Some happy pigMuch as I wish I were the kind of person/blogger who would (and could!) participate in Gwen Bell's Best of 2009 Blog Challenge, I know myself too well. The challenge offers 31 writing prompts (one for each day of December) for looking back on 2009. I couldn't pull off 31 posts in a slow month; in December it would never happen. But it turns out I can participate, and I didn't even have to read the small print. Right there, on step number 1: Write on one or all thirty-one of the prompts for the month of December. I can write on one prompt. And who knows, maybe I'll even pull off somewhere between one and thirty-one.
It was an easy choice for me, I've been wanting to write about my favorite restaurant moment of 2009. How can a restaurant meal that starts with slopping the pig not be your favorite? That moment was the beginning of a tremendous evening.
Last summer I was in the Netherlands. It was a two-and-a-half week family obligation, vacation, and work kind of trip. The family obligation part was fun: my daughter was graduating from college in the small town of Middelburg (Roosevelt Academy, I see right now their website has a link to a selection of food policy research papers called 'From Brussels to Mussels'). The vacation part was spending a few days walking along the southern part of the Pieterpad with my parents (a trip I encourage everyone to try). The work part was a pancake tour through the Netherlands, with Pavel and Grace, for an article that was to have been published in Gourmet magazine. Ah well.
And somewhere in that mix, Pavel, Grace, my parents and I found ourselves in Amsterdam one evening, riding south on tram #5 to Restaurant As, right next to Beatrixpark. We got off the tram and walked a couple of blocks along Prinses Irenestraat to the restaurant. As's dining room is downstairs from the design firm Platform 21 (a fun website to explore, perhaps the Cooking and Constructing link is especially of interest here). The building was originally a chapel; the dining room is round with seating radiating out from the central work area (espresso machine, prosciutto on slicer). The kitchen, though, is what you see first when you arrive at As. That's because it's outdoors under a tent, with a wood oven.
If you're lucky when you get to As, as we were, the chef, Sander Overeinder, just might hand you a gray bus tub full of fava bean pods, potato peelings, and artichoke trimmings, and ask you to slop the pigs. We took the tub, and walked into the restaurant, through the dining room, out the back door, and past the chickens to the waiting pigs. I'm sure the other diners were a little jealous. I know the pigs were happy to see us.
The dining room at AsOur chores done, we were seated at a wide wooden table in one of the little nooks that radiate off the main room. Private, but also with a view of the diners and the show in the middle of the room. Outside the window a tiny car sat under a high wire fence festooned with vines and large light bulbs. As night fell (late that far north in May) the lights came on, shifting from green to blue to orange to red. Or did I just have too much to drink?
Our fried zucchini blossomsThen we got down to dinner. And how we ate. We started with a charcuterie plate, and fried zucchini flowers stuffed with ricotta and lemon, their tiny zucchini still attached, so tender.
The next course was one I still think of--the picture I'm afraid doesn't do it justice. It was a rabbit braise, with the rabbit's liver, kidneys, some "blood sausage from last Sunday", spinach, celery, artichokes, favas, and lentils. It was at once a complex stew with succulent bits of rabbit and rich liver juices marrying all the flavors. But at the same time it was oddly simple and comforting. The celery flavor recalled a homey chicken and dumplings, or a meal my French grandmother might have served me. If I'd had a French grandmother.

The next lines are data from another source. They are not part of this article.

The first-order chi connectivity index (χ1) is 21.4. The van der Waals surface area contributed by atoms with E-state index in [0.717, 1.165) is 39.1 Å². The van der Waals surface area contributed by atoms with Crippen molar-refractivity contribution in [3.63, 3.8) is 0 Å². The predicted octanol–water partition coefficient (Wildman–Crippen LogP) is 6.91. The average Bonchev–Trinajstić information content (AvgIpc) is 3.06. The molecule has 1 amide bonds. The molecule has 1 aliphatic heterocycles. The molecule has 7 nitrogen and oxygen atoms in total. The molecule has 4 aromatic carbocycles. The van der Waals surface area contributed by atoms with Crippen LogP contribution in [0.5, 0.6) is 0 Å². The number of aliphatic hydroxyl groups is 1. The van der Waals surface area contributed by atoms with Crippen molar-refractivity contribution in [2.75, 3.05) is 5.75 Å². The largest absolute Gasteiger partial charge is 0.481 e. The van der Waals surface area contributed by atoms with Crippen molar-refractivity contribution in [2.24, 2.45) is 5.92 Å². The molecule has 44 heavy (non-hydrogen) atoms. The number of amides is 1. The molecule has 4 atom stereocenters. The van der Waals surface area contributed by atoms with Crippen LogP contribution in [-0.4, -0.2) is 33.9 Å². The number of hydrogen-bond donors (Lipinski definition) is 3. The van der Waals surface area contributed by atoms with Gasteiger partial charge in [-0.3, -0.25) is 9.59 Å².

Rabbit braiseBut this was only a second course. The waitress and chef consulted with us between courses; with each course I felt done. With each consultation I was ready for the next course. Both a brined and roasted veal brisket and a beautiful rare entrecote, with bubbles of fat, came next. These were served with peas and carrots. Not the kind my American grandmother made. And I had one of those.
The second to last consultation was especially gratifying. "How about some cheese? We have a wonderful Gorgonzola Dolce...". My mother let out a small gasp. And a couple of minutes later it arrived. I watched it come across the dining room, and thought it was a birthday cake, complete with candles, approaching. It was the whole Gorgonzola Dolce, covering a large dinner plate, with 5 spoons stuck into the cheese. ("But please don't eat off the spoon and put them back in the cheese!").
Gorgonzola DolceSander sat with us after our dinner, my parents knew him from when he worked at Chez Panisse many years back. He's a big man--in expression, in gesture, and in interest level. He was eager to share his food, eager for us to like it. He told us a story about the Gorgonzola, which he orders from an Italian import shop in Amsterdam. Each time he calls, they say, yes, we'll have it for you in two days. After three days pass, Sander calls back (and he pantomimed the call for us). They always say the same thing. We don't know what happened, it will be three weeks, we're so sorry. Sander lets out an exaggerated sigh, rolls his eyes a bit. But he already knew that, as it's always that way, so he called three weeks before he needed it. With that, Sander let out a big laugh.
Restaurant As chef, Sander OvereinderAnd that's the kind of dinner it was. Big in expression, and in gesture, and in interest. Laughter, humility, and gratitude. Gratitude, especially on our part. I still dream of that rabbit.